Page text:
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Romney stays out of tax cut discussion

DES MOINES -- With Washington deadlocked, Mitt Romney refused to say yesterday whether Congress should approve a short-term payroll tax cut extension for 160 million workers, the latest pressing policy debate the GOP presidential hopeful has sidestepped. Rival Newt Gingrich, in contrast, castigated Congress for "an absurd dereliction of duty."

"I'm not going to get into the back-and-forth on the congressional sausage-making process," Romney, the former Massachusetts governor, said in Keene, N.H., as the day began. "I hope they're able to sit down and work out a solution that works for the American people. My hope is that the solution includes extension of the payroll tax holiday." But he refused to say how long the extension should be, a key issue in the Washington gridlock.

In Iowa, Gingrich called a two-month extension "insufficient" and scolded the Democrat-controlled Senate, Majority Leader Harry Reid and the Obama administration for "lurching from failure to failure."

"It's game-playing," added the former U.S. House speaker, who stopped short of criticizing House Republicans and their leader, Ohio Rep. John Boehner. Their rejection of the Senate's two-month tax-cut extension plan set up the stalemate a little more than a week before taxes are set to go up, Jan. 1, on millions of workers.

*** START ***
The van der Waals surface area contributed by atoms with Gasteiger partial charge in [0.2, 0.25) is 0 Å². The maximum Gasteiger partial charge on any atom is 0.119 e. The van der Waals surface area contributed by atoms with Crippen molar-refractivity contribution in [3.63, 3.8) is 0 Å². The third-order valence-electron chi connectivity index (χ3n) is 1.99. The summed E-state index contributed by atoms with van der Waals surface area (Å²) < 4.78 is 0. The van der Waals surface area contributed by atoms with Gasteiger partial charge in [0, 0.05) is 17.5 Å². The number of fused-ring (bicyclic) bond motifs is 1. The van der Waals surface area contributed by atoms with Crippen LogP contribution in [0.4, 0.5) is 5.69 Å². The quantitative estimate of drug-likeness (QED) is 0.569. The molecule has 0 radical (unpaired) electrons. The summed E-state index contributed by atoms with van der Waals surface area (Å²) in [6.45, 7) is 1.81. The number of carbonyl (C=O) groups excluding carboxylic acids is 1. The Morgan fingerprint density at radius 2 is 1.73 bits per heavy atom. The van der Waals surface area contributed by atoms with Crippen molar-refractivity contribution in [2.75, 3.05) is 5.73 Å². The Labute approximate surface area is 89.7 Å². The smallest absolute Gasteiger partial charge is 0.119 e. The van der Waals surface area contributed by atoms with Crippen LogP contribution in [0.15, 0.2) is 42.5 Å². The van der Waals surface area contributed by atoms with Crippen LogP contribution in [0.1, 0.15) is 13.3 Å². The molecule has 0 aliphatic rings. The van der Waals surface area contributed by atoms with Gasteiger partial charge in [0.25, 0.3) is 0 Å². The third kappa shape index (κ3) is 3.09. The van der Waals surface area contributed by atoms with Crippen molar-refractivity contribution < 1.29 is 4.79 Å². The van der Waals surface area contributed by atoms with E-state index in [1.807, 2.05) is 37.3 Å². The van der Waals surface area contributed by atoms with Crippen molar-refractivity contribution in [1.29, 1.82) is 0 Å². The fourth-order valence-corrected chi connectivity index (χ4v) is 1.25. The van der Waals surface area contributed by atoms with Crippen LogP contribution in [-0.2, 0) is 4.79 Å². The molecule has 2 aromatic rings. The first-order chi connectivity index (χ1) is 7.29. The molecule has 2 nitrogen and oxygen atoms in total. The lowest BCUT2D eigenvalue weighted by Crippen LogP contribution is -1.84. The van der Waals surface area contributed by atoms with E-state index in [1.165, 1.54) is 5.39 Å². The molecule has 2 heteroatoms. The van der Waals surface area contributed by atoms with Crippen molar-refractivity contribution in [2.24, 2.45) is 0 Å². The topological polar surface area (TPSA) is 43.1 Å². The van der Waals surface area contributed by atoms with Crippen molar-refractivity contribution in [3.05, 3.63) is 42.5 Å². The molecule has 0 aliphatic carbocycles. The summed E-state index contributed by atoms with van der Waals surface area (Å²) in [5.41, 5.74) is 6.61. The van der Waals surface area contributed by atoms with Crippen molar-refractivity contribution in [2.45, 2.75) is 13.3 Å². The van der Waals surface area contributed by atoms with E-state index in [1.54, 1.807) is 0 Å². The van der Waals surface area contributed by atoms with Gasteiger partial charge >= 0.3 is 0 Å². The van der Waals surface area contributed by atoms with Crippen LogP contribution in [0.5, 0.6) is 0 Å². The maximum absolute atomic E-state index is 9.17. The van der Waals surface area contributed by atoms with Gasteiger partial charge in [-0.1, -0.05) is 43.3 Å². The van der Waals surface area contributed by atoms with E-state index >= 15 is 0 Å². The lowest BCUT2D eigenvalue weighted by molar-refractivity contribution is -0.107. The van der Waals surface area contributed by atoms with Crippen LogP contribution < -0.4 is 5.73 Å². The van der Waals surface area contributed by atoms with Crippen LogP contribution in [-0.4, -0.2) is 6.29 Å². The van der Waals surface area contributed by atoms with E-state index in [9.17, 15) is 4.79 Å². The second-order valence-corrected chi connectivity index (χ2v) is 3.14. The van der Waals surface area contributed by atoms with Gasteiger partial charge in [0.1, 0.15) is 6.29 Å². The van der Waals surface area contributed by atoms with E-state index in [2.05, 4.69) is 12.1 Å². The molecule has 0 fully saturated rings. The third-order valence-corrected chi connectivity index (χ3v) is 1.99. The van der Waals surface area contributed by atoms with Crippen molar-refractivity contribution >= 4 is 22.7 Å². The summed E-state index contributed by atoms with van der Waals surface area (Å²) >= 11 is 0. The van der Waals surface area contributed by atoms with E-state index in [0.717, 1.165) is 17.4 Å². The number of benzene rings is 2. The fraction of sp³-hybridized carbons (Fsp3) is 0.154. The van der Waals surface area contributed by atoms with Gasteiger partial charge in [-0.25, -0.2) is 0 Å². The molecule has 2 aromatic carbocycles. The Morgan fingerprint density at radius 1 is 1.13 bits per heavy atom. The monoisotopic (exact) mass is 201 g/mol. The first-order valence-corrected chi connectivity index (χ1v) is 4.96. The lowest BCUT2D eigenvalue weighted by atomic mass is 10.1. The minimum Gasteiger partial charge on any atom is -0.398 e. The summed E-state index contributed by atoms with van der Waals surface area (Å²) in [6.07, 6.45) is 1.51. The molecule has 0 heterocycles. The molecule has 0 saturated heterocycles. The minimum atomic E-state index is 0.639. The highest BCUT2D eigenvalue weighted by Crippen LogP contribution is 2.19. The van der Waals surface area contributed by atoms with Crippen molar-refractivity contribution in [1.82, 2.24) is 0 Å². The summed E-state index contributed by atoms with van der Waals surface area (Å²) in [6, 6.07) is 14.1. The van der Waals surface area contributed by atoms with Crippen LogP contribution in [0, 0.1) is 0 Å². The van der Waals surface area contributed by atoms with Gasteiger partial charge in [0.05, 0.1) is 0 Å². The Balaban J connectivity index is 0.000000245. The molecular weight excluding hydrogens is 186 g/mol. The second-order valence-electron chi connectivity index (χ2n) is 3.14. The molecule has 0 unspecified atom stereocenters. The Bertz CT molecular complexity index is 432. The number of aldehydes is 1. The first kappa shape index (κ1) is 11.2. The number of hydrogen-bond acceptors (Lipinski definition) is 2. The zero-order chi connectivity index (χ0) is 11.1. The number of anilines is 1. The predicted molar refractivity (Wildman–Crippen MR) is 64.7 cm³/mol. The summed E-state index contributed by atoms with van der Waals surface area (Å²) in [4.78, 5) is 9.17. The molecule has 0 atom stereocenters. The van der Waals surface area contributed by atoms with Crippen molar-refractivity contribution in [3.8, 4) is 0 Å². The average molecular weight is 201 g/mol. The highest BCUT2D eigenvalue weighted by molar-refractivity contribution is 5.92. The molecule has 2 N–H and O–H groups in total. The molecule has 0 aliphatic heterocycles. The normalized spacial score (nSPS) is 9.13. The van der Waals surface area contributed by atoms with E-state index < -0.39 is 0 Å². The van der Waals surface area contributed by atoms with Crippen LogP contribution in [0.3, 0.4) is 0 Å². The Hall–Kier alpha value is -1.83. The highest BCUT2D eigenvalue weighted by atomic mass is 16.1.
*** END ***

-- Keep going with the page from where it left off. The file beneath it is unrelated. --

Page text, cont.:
Romney, casting himself as an outsider with business expertise necessary to fix Washington and the economy, has spent much of the year declining to weigh in on the hot-button fiscal issues Congress has wrestled over.

Punting on the latest issue yesterday, Romney said: "As to whether it's two months or one year or six months -- these are things they're going to have to work out amongst themselves."

He stayed out of the summertime fight over raising the federal debt ceiling, urging cooperation but stopping short of endorsing the House GOP's one-year extension or the Senate's two-month extension. He eventually opposed the deal.

Gingrich, conversely, hasn't shied away from injecting himself into the latest debates on Capitol Hill, eager to claim he has the leadership qualifications necessary to run Washington and the country -- even when it was politically perilous.

He supported raising the debt ceiling, anathema to many conservatives, and castigated the Medicare portion of the Ryan plan as "right-wing social engineering," a phrase he later apologized for using. On the latest issue, he favors a one-year extension of the payroll tax cut.

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